Chancellor James Milliken announced last month a new program allowing transfer students to finish their associate’s degree as they work toward a bachelor’s degree at a senior college.
The program encourages transfer students to senior colleges at CUNY, while helping students remain academically competitive.
This is a reverse transfer as, once the required credits are reached, students receive an associate’s degree from their previous community college.
“We know that many students transfer to senior colleges before earning associate degrees, and we want to do everything we can to give our students every credential they’ve earned and give them an advantage in the marketplace,” Milliken said. “The associate’s degree can also advance their careers, studies and earning power.”
In 2014, the Department of Education published a study finding people with an associate’s degree make nearly $10,000 more than those with a high school diploma. This makes the degree valuable for students, especially for those in the CUNY system.
Ivelisse Rosario-Natal, a transfer adviser at Queens College, sympathized with students looking to get their degrees to secure jobs in the future.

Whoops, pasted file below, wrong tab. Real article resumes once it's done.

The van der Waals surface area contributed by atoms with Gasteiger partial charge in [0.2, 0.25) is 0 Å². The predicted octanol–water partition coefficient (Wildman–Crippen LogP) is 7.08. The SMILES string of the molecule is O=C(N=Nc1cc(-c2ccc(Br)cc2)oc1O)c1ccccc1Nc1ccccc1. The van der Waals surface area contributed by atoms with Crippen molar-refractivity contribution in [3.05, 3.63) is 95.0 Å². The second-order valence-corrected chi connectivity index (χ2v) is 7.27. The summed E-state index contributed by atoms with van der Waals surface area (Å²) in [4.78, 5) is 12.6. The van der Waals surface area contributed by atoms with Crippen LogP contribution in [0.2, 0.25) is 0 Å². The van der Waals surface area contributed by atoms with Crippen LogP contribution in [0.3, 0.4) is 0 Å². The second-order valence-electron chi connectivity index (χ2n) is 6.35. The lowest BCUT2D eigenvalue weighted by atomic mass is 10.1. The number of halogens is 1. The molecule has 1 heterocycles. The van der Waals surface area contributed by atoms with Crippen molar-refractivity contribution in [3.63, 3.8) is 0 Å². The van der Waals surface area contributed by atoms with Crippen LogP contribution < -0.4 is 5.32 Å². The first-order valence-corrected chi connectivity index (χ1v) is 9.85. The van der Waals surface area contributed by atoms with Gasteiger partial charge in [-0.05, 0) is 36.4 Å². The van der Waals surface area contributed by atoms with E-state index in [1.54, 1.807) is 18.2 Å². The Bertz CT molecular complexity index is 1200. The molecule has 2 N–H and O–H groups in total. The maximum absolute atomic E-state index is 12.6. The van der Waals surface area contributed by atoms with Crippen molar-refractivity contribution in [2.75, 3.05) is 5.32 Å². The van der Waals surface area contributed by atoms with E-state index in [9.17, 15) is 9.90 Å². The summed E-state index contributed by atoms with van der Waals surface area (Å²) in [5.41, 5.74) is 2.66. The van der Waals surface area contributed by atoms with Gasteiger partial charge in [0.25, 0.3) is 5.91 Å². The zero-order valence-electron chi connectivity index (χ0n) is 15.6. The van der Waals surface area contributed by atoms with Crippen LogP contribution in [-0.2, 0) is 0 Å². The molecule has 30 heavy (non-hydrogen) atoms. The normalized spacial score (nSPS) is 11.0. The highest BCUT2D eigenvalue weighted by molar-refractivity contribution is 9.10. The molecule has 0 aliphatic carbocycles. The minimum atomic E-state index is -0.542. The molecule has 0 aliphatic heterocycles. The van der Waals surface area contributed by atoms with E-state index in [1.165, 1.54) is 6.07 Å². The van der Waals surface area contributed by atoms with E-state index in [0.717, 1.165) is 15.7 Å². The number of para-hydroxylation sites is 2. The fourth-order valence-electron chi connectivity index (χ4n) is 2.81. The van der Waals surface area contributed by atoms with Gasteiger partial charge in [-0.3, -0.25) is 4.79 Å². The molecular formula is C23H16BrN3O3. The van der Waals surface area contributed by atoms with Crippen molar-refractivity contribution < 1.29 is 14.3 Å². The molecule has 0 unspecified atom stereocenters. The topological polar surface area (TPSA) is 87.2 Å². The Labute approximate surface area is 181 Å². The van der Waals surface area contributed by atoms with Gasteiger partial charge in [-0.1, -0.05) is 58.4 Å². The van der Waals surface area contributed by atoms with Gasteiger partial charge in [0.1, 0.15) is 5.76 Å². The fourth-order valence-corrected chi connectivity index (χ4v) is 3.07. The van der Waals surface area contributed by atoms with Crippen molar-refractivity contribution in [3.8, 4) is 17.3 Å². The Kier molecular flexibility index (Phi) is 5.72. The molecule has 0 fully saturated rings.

Rosario-Natal said reverse transfers could help thousands of students, even some she knows.
“You just started here, and you’re already thinking about your job,” Rosario-Natal said. “The fact that you have an associate’s, while working on a bachelor’s makes you more marketable in the work environment,”
Chumwo Lin, 27, is a sophomore at QC that transferred from LaGuardia Community College last year. Today he is a full-time student majoring in East Asian studies, and enjoys the education he receives.
“The lectures are higher quality here,” Lin said.
Lin transferred after his daily commute to class interfered with his job. It became necessary for him to do so—he pays for tuition without any financial aid.
Lin believed the new program would create a safeguard for transfer students in case anything happens to them.
“The program will allow you to stay enrolled in case you have to drop classes and start working,” Lin said.
No timeline for the program exists, and specifics regarding its implementation are still pending. But Milliken views the initiative as beneficial for thousands of students in the CUNY system.
“Because CUNY is an integrated university, we can support students who choose to pursue baccalaureate studies, while assuring they get the valuable associate’s degree that first attracted them to the university,” Milliken said.